Travel Guide: Everglades National Park Shark Valley
Moving to Florida was never part of my plan, but I love my job so— Here I am! I find myself going back and forth between loving and hating life in South Florida. Anytime I feel particularly keen on leaving and I need to refresh my enthusiasm for life down here I take a trip to the Everglades. There are a handful of different ways to experience the Everglades for yourself. My personal favorite way to visit the Everglades is on a bike from the Everglades National Park: Shark Valley Visitor Center (advanced warning there are no sharks). I am a strong believer in supporting our national and state parks systems so I purchased the $80 annual national parks pass, and always recommend others always opt to support the parks over other tourism options first. Here are five reasons why I think this is the best way to visit the Everglades:
It is a totally unique ecosystem from the other parts of the national park! Each spot you visit in Everglades National Park is going to be a totally unique ecosystem because it is an absolutely massive amount of land that encompasses some of the most diverse ecosystems on the planet. Shark Valley is right in the middle of an endless slow-moving flow of water that starts at Lake Okeechobee and empties out eventually in the Florida Keys. Here you will see alligators, snakes, birds, fresh water fish, and all kinds of small mammals. The Shark Valley Visitor Center is in the heart of the sawgrass marsh ecosystem that most people associate with the Everglades. One misconception I would like to clear up now is that this is not a swamp. It is generally about 15 degrees cooler in Shark Valley than nearby Miami will be because you are surrounded by slow moving freshwater.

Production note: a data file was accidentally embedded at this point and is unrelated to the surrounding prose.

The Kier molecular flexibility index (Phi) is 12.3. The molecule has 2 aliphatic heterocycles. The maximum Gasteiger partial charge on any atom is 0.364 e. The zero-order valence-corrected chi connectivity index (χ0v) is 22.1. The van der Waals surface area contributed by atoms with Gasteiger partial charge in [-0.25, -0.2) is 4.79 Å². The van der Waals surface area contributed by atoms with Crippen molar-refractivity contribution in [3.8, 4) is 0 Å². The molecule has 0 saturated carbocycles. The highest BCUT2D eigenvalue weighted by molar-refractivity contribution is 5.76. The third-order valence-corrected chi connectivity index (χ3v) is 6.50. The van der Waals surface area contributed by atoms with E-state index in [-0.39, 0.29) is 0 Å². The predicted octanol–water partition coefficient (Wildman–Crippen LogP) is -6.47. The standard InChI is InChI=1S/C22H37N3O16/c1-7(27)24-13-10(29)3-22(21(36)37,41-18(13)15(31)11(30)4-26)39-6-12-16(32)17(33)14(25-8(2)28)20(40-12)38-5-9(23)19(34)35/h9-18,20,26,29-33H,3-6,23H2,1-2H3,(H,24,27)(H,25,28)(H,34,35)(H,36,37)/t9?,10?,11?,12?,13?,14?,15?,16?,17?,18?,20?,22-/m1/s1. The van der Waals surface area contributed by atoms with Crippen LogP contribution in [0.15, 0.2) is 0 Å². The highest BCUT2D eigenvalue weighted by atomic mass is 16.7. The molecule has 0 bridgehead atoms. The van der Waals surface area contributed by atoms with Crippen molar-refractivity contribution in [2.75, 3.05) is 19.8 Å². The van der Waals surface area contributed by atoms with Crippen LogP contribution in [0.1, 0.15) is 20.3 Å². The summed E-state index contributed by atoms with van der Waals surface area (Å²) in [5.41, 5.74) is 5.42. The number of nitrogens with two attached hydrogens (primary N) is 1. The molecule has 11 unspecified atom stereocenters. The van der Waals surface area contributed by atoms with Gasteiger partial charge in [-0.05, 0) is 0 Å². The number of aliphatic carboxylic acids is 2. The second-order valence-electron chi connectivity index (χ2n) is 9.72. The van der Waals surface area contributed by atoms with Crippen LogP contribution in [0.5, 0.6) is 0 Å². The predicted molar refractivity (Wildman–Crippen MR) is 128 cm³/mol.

You can do it on a bike! The fifteen mile paved loop is a gorgeous (very flat) ride. With some preparation this is a great way to burn out older kids or yourself. You can rent bikes ($9 per hour https://www.sharkvalleytramtours.com/) or bring your own. I love going on the bike because you can stop to look at stuff as much and as long as you want. On a trip in February I was lucky enough to see an exceedingly rare sight: A big alligator eating a really big invasive python. I was really thankful I was on a bike because I needed to spend a long time gawking. If you are not familiar with the issue of invasive animals in Florida pythons are at the top of the list of problem animals. Hundreds of Burmese pythons escaped a breeding facility during Hurricane Andrew in 1992. Since then the population exploded into the thousands and are wreaking havoc on ecosystems in the Everglades. Pythons are currently winning the predator war by eating small alligators and their eggs before they can get big enough to fight back. They have also decimated the small mammal population. So seeing this small victory for native species first-hand was extra cool.
There is a great guided tram tour if you aren’t feeling up for the bike ride! ($25 per person from the same company in the park ) I did the guided tram tour with my family when they came to visit back in November. I was so pleasantly surprised by how much fun we all had. We were on a tram tour full of bird watchers so we all got a kick out of being part of the excitement of seeing rare birds and learning about all the birds visiting for the winter.
The observation tower! There is an observation tower where you can view the park from 45 feet up. This might not sound impressive, but keep in mind the highest natural point in South Florida is Hobe Mountain which is a staggering 86 feet above sea level. To be clear I am saying South Florida is very flat so even a little bit of elevation takes you a long way down here. From 45 feet up you can see miles and miles of the famous River of Grass.
ALLIGATORS!!! I am not from Florida and I think my obsession with alligators makes that very clear. You can see these prehistoric wonders up close in the wild here and it is truly a wonder to behold. Obviously you want to use common sense and caution, these are awe inspiring wild predators. More importantly I would hope you would never disturb wildlife (teeth or no teeth).